Reasoning about situations we take to be impossible is useful for a variety of theoretical purposes. Furthermore, using a device of impossible worlds when reasoning about the impossible is useful in the same sorts of ways that the device of possible worlds is useful when reasoning about the possible. This paper discusses some of the uses of impossible worlds and argues that commitment to them can and should be had without great metaphysical or logical cost. The paper then provides an (...)
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  • The Semantics of Entailment II.Richard Routley & Robert K. Meyer - 1972 - Journal of Philosophical Logic 1 (1):53 - 73.
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  • Simplified Semantics for Basic Relevant Logics.Graham Priest & Richard Sylvan - 1992 - Journal of Philosophical Logic 21 (2):217 - 232.
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  • Four-Valued Semantics for Relevant Logics (and Some of Their Rivals).Greg Restall - 1995 - Journal of Philosophical Logic 24 (2):139 - 160.
    This paper gives an outline of three different approaches to the four-valued semantics for relevant logics (and other non-classical logics in their vicinity). The first approach borrows from the 'Australian Plan' semantics, which uses a unary operator '⋆' for the evaluation of negation. This approach can model anything that the two-valued account can, but at the cost of relying on insights from the Australian Plan. The second approach is natural, well motivated, independent of the Australian Plan, and it provides a (...)
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  • A New Introduction to Modal Logic.G. E. Hughes & M. J. Cresswell - 1996 - Studia Logica 62 (3):439-441.
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  • Semantical Analysis of Modal Logic I. Normal Propositional Calculi.Saul A. Kripke - 1963 - Zeitschrift fur mathematische Logik und Grundlagen der Mathematik 9 (5‐6):67-96.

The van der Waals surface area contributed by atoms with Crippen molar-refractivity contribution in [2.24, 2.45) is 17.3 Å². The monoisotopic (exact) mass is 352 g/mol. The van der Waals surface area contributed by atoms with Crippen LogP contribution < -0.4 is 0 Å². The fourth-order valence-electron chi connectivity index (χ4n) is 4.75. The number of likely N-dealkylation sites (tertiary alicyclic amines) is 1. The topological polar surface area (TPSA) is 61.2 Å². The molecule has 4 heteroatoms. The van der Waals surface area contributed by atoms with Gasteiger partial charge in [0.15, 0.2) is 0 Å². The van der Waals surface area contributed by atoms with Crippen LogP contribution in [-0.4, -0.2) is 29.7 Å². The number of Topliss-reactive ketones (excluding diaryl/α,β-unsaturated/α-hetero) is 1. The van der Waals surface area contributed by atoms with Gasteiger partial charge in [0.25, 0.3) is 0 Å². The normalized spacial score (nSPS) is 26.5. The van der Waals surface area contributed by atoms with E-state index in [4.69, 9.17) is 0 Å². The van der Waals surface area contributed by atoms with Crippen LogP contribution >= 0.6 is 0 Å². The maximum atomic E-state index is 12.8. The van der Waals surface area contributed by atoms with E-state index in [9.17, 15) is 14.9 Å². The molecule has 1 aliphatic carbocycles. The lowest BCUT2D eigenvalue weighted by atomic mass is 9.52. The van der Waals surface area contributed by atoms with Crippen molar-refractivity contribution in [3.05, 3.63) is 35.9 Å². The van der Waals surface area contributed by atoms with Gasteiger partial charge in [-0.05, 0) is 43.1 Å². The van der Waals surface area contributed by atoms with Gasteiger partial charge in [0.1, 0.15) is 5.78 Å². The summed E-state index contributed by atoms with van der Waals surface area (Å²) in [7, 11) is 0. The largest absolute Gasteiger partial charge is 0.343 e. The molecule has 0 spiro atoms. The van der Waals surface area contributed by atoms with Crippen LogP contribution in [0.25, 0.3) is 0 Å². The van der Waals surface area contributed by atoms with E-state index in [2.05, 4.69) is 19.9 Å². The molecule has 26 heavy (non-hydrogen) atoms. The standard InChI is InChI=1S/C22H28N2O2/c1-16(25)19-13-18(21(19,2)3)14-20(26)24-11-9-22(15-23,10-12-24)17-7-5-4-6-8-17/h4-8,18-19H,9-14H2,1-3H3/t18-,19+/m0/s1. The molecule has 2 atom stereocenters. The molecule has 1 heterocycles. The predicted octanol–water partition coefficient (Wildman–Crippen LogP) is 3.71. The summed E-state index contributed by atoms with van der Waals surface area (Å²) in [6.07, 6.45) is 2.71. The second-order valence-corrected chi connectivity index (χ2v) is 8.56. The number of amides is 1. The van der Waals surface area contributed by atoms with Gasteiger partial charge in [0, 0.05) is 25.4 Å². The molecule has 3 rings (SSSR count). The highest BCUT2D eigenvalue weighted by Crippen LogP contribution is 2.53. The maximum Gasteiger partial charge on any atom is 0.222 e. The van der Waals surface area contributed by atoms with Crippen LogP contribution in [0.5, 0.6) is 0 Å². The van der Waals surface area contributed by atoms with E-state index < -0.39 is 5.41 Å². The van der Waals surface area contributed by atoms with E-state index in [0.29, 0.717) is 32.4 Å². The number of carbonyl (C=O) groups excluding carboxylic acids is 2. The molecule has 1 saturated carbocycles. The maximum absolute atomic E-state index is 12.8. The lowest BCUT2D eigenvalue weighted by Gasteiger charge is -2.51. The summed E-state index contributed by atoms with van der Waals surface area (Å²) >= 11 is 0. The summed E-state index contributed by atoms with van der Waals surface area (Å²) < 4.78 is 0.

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  • Brouwerian Intuitionism.Michael Detlefsen - 1990 - Mind 99 (396):501-534.
    The aims of this paper are twofold: firstly, to say something about that philosophy of mathematics known as 'intuitionism' and, secondly, to fit these remarks into a more general message for the philosophy of mathematics as a whole. What I have to say on the first score can, without too much inaccuracy, be compressed into two theses. The first is that the intuitionistic critique of classical mathematics can be seen as based primarily on epistemological rather than on meaning-theoretic considerations. The (...)
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  • New Foundations for Lewis Modal Systems.E. J. Lemmon - 1957 - Journal of Symbolic Logic 22 (2):176-186.
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  • The Semantics of First Degree Entailment.R. Routley & V. Routley - 1972 - Noûs 6 (4):335-359.
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  • Semantical Analysis of Modal Logic II. Non-Normal Modal Propositional Calculi.Saul A. Kripke - 1965 - In J. W. Addison, A. Tarski & L. Henkin (eds.), The Theory of Models: Proceedings of the 1963 International Symposium at Berkeley. North Holland. pp. 206-20.
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  • New Foundations for Lewis Modal Systems.E. J. Lemmon - 1958 - Journal of Symbolic Logic 23 (3):346-347.
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  • Semantical Analysis of Modal Logic I. Normal Modal Propositional Calculi.Saul A. Kripke - 1966 - Journal of Symbolic Logic 31 (1):120-122.
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  • What is a Non-Normal World?Graham Priest - 1992 - Logique Et Analyse 35:291-302.